Russian / German tenor.
German tenor Felix Senius (1868-1913) was born in Königsberg but moved with his family to St. Petersburg, Russia as a child when his father was given a position as director of the commerce bank there. At the urging of his older brother, celebrated operetta tenor Rudolf Senius (1865-1924), Felix took up studies with famed baritone Ippolit Pryanishnikov (1847-1921). While working as a clerk in his father’s bank, Senius first dabbled in singing charity concerts in St. Petersburg in 1895. After relocating to Berlin, the young tenor gave his first lieder recital in 1900. Senius also made his first appearance in oratorio that same year, with the tenor solo in Handel’s Messiah.
By the middle of the first decade of the 20th century, Senius had become one of Europe’s most successful concert and oratorio tenors. He appeared throughout Russia, Germany, Sweden and Finland. Senius was also quite popular in England, making an impact in such works as Debussy’s L’Enfant Prodigue, Haydn’s The Creation, Mendelssohn’s St. Paul and Elgar’s oratorios The Dream of Gerontius and The Kingdom. While in the Netherlands in April of 1907, Senius sang the tenor solo in Haydn’s The Seasons with the Concertgebouw Orchestra and even took on the Verdi Requiem (as well as offering the Preislied from Die Meistersinger) at the Sheffield Festival in October of 1908. The busy tenor was Dr. Marianus in the premiere of Mahler’s Symphony No. 8 in Munich on September 12, 1910, with the composer conducting. He also created the tenor solo in the premiere of Emil Nikolaus von Reznicek’s Schlemihl: Symphonisches Lebensbild in Berlin in December of 1912 and sang the Evangelist in a revival of Bach’s St. Matthew’s Passion under Bruno Walter in 1913.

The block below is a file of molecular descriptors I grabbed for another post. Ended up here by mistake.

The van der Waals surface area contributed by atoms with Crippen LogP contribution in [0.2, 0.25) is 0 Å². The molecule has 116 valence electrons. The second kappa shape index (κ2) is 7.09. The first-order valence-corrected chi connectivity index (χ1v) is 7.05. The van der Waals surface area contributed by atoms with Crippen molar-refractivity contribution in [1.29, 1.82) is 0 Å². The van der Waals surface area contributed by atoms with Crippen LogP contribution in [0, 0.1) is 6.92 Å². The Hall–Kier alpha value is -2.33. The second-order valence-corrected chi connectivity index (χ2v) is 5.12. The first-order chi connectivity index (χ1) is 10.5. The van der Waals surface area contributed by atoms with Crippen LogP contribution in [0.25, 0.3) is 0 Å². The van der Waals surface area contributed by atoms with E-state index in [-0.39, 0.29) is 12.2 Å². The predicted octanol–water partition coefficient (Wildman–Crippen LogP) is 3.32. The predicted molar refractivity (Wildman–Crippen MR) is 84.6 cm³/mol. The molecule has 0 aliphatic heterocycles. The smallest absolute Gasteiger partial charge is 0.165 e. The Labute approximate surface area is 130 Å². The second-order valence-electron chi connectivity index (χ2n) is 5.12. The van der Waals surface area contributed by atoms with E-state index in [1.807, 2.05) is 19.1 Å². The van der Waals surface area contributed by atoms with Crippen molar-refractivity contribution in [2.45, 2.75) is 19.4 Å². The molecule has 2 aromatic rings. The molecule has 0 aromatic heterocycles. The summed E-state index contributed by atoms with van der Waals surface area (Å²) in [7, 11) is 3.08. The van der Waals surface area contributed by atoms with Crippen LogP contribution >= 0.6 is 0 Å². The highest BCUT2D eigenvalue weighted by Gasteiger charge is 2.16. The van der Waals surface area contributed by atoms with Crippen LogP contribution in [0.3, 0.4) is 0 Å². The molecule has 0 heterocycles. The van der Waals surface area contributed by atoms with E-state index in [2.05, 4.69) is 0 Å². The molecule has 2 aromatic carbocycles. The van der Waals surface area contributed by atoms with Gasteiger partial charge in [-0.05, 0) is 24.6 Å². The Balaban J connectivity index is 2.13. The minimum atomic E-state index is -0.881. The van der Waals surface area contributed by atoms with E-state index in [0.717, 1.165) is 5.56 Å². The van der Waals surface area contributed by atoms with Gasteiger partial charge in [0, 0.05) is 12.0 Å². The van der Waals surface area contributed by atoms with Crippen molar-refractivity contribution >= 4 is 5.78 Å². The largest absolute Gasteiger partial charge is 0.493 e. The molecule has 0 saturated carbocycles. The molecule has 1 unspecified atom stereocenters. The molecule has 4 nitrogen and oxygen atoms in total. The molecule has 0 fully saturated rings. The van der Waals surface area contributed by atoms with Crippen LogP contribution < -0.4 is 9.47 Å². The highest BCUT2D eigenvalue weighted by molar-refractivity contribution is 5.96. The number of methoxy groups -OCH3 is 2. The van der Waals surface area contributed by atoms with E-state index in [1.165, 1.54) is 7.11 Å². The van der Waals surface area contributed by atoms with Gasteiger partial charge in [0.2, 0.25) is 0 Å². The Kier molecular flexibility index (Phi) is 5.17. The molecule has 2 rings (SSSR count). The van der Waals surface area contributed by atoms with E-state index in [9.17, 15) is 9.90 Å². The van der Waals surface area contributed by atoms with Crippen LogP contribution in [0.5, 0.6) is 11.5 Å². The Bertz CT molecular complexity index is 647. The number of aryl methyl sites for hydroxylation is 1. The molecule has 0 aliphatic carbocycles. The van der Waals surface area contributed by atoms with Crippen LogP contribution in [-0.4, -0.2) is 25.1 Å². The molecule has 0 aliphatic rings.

Although he never seems to have set foot on the operatic stage, Felix Senius was enjoying a major career as a concert and oratorio singer. Shortly after his 45th birthday, a banquet was given in his honor in the tenor’s birthplace in Königsburg. Sadly, this well meaning gesture proved disastrous. After consuming a piece of tainted fish at the banquet, Senius contacted ptomaine poisoning and died a short time later.
Around 1911-1912, Senius recorded eleven sides for the obscure Anker label, including 2 duets with his wife, Clara Senius-Erler. This mere handful of discs, comprising less than forty five minutes of music, represent the entire recorded output of the tenor. As an example of the art of Felix Senius, here is Brahms’ “Feldeinsamkeit” with Bruno Weyersberg at the piano.